Journal Article

Underuse of modern methods of contraception: underlying causes and consequent undesired pregnancies in 35 low- and middle-income countries

Saverio Bellizzi, Howard L. Sobel, Hiromi Obara and Marleen Temmerman

in Human Reproduction

Published on behalf of European Society of Human Reproduction and Embryology

Volume 30, issue 4, pages 973-986
Published in print April 2015 | ISSN: 0268-1161
Published online February 2015 | e-ISSN: 1460-2350 | DOI: https://dx.doi.org/10.1093/humrep/deu348
Underuse of modern methods of contraception: underlying causes and consequent undesired pregnancies in 35 low- and middle-income countries

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STUDY QUESTION

What is the contribution of the underuse of modern methods (MM) of contraception to the annual undesired pregnancies in 35 low- and middle-income countries?

SUMMARY ANSWER

Fifteen million out of 16.7 million undesired pregnancies occurring annually in 35 countries could have been prevented with the optimal use of MM of contraception.

WHAT IS KNOWN ALREADY

Every year, 87 million women worldwide become pregnant unintentionally because of the underuse of MM of contraception.

STUDY DESIGN, SIZE, DURATION

Demographic and health surveys (DHS) of 35 countries, conducted between 2005 and 2012, were analysed.

PARTICIPANTS/MATERIALS, SETTING, METHODS

Contraceptive use of 12 874 unintentionally pregnant women was compared with 111 301 sexually active women who were neither pregnant nor desiring pregnancy.

MAIN RESULTS AND THE ROLE OF CHANCE

An average of 96% of 15- to 49-year-old eligible women took part in the survey. When adjusted for covariates and compared with the use of MM of contraception, the use of traditional methods was associated with a 2.7 [95% confidence interval (CI): 2.3–3.4] times increase in odds of an undesired pregnancy, while non-use of any method was associated with a 14.3 (95% CI, 12.3–16.7) times increase. This corresponded to an estimated 16.7 million undesired pregnancies occurring annually in the 35 countries, of which 15.0 million could have been prevented with the optimal use of MM of contraception (13.5 million women did not use MM whilst 1.5 million women utilized MM incorrectly). Women with the lowest educational attainment and wealth quintile were 8.6 (95% CI: 8.2–9.1) and 2.6 (95% CI: 2.4–2.9) times less likely to use contraceptives compared with those with the highest level of each, respectively. Of the 14 893 women who neither desired pregnancy nor used contraception, 5559 (37.3%) cited fear of side effects and health concerns as the reason for non-use, 3331 (22.4%) cited they or their partner's opposition to contraception or religious prohibition and 2620 (17.6%) underestimated the risk of pregnancy.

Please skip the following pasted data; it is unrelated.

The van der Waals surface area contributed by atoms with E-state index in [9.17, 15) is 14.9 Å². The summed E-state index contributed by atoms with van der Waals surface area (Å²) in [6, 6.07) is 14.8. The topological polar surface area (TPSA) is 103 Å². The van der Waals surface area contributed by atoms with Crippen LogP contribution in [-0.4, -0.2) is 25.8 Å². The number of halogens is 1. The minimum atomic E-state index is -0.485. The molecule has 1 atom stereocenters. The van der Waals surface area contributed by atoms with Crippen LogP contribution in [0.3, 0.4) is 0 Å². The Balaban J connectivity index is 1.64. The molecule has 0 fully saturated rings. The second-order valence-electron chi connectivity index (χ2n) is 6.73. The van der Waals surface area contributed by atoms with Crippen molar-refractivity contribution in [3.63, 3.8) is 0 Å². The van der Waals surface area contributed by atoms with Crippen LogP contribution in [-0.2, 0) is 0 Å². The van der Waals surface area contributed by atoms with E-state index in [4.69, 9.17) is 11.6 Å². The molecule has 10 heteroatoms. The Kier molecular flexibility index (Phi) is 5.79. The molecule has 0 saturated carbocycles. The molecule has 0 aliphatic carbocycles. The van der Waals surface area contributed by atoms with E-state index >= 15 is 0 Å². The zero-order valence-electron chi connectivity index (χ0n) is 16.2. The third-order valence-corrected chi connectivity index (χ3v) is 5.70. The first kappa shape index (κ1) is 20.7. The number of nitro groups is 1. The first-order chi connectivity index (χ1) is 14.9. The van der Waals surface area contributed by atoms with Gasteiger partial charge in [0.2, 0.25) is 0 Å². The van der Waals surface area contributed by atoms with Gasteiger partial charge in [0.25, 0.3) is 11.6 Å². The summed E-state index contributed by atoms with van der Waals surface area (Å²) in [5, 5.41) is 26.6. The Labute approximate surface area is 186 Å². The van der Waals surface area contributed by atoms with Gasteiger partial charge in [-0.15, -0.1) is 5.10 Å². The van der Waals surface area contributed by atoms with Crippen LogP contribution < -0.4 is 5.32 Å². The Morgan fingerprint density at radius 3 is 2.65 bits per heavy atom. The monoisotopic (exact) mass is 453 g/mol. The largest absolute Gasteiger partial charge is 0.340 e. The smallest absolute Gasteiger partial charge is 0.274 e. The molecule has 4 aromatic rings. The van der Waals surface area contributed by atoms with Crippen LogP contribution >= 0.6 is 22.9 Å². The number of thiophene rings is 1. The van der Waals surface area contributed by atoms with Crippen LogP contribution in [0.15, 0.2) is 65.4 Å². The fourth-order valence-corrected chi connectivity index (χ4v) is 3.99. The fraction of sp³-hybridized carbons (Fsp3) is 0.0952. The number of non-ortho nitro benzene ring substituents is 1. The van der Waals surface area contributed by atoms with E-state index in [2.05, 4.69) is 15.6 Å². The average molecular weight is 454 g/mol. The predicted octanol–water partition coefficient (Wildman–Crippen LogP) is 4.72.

LIMITATIONS, REASONS FOR CAUTION

Despite the fact that DHS are considered high-quality studies, we should not underestimate the role played by recall bias for past pregnancies. Few women report a current pregnancy in the first trimester and undesired pregnancies at that time are probably prone to under-reporting. Some terminated pregnancies may not be included in the current pregnancy group. Furthermore, covariates measured at the time of the survey may not have reflected the same covariates at the time the currently pregnant women became pregnant.

WIDER IMPLICATIONS OF THE FINDINGS

Underuse of MM of contraception burdens especially the poor and the less educated. National strategies should address unfounded health concerns, fear of side effects, opposition and underestimated risk of pregnancy, which are major contributors to undesired pregnancies.

FUNDING/CONFLICT(S) OF INTEREST

No external funding was utilized for this report. There are no conflicts of interest to declare.

Keywords: unwanted pregnancies; family planning; demographic health surveys; side effects; low- and middle-income countries

Journal Article.  5607 words.  Illustrated.

Subjects: Reproductive Medicine

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